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1500's Piracy Around Isla Mujeres by Fidel Villanueva Madrid, Isla Mujeres Historian

  This article was written by Isla Mujeres historian Fidel Villanueva Madrid and translated by Ronda Winn-Roberts, and was originally titled El asalto pirata a boca iglesia. All rights are retained by the original author. It was originally published in a local newspaper, but is no longer available at that link. 
     Boca Iglesias is part of the municipality of Isla Mujeres and the site of the first church in New Spain-Mexico. Ekab was the name of that community, as well as the name of the Mayan 'township' or 'chiefdom' that preceded the Isla Mujeres municipality.

History of Piracy around Isla Mujeres in the 1500's
     During the 1500's, the eastern coast of what is now Quintana Roo was of little importance to Spain whose maritime routes were concentrated in the Antilles. Occasionally, a boat from the Gulf of Honduras sought the shelter of the islands of Mujeres and Cozumel during bad weather, or whetheir boats needed repairs. Except in those incidences, loneliness was the common denominator of our coasts and islands. This suited the purposes of the pirates, who found  the isles to be excellent shelters from which to spy and attack the Spanish ships, that sailing to and from Havana, Cuba.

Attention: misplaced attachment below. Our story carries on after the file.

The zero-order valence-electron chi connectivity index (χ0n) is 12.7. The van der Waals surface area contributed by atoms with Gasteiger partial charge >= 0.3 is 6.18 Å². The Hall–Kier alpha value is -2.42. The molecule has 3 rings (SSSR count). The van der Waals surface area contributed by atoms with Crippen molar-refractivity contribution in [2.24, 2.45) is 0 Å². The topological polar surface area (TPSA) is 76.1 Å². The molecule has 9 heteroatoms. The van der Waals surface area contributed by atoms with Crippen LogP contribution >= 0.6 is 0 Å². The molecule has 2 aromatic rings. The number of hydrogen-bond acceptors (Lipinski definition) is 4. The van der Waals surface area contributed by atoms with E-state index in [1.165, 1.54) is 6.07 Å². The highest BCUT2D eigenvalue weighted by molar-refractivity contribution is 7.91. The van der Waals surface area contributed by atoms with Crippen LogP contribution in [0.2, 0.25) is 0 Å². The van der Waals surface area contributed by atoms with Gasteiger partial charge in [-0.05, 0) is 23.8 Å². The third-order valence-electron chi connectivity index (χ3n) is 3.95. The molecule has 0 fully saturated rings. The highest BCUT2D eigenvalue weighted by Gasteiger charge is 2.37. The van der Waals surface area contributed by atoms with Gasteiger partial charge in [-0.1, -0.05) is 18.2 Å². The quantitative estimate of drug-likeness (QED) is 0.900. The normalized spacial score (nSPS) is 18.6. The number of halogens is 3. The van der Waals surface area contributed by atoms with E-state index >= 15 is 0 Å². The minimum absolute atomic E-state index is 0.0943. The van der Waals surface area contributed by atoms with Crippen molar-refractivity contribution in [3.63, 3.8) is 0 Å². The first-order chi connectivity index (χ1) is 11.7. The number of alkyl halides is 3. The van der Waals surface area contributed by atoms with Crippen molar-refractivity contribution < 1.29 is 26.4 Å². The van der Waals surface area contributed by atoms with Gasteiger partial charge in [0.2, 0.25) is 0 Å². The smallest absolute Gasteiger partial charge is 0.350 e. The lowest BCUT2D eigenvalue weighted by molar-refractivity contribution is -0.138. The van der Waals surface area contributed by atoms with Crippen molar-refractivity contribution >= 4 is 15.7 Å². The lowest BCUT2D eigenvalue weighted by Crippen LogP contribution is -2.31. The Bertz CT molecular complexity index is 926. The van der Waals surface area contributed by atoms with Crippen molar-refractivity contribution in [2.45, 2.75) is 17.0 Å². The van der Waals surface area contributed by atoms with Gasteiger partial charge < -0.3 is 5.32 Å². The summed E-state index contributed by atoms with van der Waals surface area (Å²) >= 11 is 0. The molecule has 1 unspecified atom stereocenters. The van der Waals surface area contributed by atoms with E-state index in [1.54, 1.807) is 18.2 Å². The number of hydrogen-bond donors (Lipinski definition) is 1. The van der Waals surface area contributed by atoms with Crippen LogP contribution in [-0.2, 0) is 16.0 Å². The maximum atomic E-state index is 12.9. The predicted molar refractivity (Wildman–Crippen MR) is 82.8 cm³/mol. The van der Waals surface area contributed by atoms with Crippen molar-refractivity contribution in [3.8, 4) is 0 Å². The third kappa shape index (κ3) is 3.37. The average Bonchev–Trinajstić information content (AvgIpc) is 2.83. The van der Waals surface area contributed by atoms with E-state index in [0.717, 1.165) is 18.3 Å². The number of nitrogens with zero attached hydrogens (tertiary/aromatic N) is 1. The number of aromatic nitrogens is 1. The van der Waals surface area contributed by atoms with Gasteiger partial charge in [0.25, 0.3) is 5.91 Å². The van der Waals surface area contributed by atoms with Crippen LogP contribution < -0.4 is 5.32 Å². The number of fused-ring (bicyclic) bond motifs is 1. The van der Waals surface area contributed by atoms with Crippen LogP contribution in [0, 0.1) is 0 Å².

1500's Chapels from ColonialMexico blog.
  During the centuries of colonial Spain,  there were no significant towns of interest to pirates between Yalahau to Chetumal. However there were some coastal towns, and from north and south they were: Ekab, Pole, Xelhá, San Miguel & Santa Maria (the latter two in Cozumel) and Salamanca de Bacalar. The latter was the most prosperous community,  and therefore it was the hardest hit by harassment from pirates, in those distant times.